Since I have only experienced a handful of families' traditions of how they conduct their Sedarim, I thought I'd ask what others do.

What are some of the widely practiced customs for how to actually conduct the Seder? By conduct, I mean who reads when (eg., does the "leader" read everything, or do you go around the table, or do you call for volunteers?), who is responsible for various parts (eg., opening the door for Eliyahu), what is acceptable to skip (eg., songs if it is getting late?), etc.

Please cite sources if possible, whether they be ancient or contemporary (even a blog). I'm not so much curious about what the RaMBa"M (eg.) says we should do, as I am about what people are actually doing.

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    This is a very, very broad question. Perhaps split it into several? E.g., "what parts do y'all skip if it's late", "who reads when", "who opens the door", "when do you pour Eliyahu's cup and who does it", etc. – msh210 Apr 30 '12 at 19:29
  • @msh210, Alright, bear with me as I cut and paste. Are you sure it won't get burdensome to people answering? – Seth J Apr 30 '12 at 19:33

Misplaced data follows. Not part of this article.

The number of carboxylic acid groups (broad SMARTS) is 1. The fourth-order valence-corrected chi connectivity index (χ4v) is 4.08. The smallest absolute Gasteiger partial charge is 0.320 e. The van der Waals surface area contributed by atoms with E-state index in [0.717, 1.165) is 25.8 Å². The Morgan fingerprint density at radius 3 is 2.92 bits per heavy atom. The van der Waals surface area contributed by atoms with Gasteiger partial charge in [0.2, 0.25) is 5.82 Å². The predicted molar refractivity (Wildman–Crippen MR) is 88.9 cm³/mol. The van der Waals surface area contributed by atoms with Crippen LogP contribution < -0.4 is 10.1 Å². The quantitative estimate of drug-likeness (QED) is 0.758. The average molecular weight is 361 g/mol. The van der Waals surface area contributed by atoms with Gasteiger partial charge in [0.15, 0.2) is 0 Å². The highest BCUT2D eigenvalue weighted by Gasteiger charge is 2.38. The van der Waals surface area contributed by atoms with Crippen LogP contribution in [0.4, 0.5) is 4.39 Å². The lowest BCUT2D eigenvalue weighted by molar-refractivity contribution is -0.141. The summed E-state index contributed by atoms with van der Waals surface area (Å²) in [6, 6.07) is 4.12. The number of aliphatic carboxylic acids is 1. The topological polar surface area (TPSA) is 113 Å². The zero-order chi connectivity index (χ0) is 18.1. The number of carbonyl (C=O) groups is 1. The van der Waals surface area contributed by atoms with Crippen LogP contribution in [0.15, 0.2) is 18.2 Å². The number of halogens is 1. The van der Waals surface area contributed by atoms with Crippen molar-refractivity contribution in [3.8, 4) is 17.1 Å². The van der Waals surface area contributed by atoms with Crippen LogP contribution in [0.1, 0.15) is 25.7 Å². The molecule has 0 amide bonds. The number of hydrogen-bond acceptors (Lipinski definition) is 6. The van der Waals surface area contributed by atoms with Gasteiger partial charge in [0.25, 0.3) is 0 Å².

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    I cannot be sure of anything. If anything, I'm more sure that there will be at least one person who finds it more burdensome. Nonetheless, I think that leaving this question as it is will invite all sorts of answers that have nothing to do with one another (one about this aspect of the question and another about that) and make this page hard to read. Consider also "If you can imagine an entire book that answers your question, you’re asking too much." (from the FAQ list). – msh210 Apr 30 '12 at 19:37
  • I'm closing this as a temporary measure to bar answers until it's been edited. Ping me with @msh210 to reopen it please. – msh210 Apr 30 '12 at 19:38
  • For the record, I would have enjoyed seeing various answers along the lines of "My father makes Kiddush and recites all the blessings and leads all the rituals, and we take turns reading. We all pour wine for each other, and my my mother brings my father a cup of water and a bowl to wash his hands before Karpas (everyone else remains seated without washing, except for one cousin who washes in the kitchen because he insists on washing without a Berachah). We generally sing the songs responsively except for Echad Mi Yodeya, which we read as fast as we can to try to get each verse in one breath." – Seth J Apr 30 '12 at 20:06

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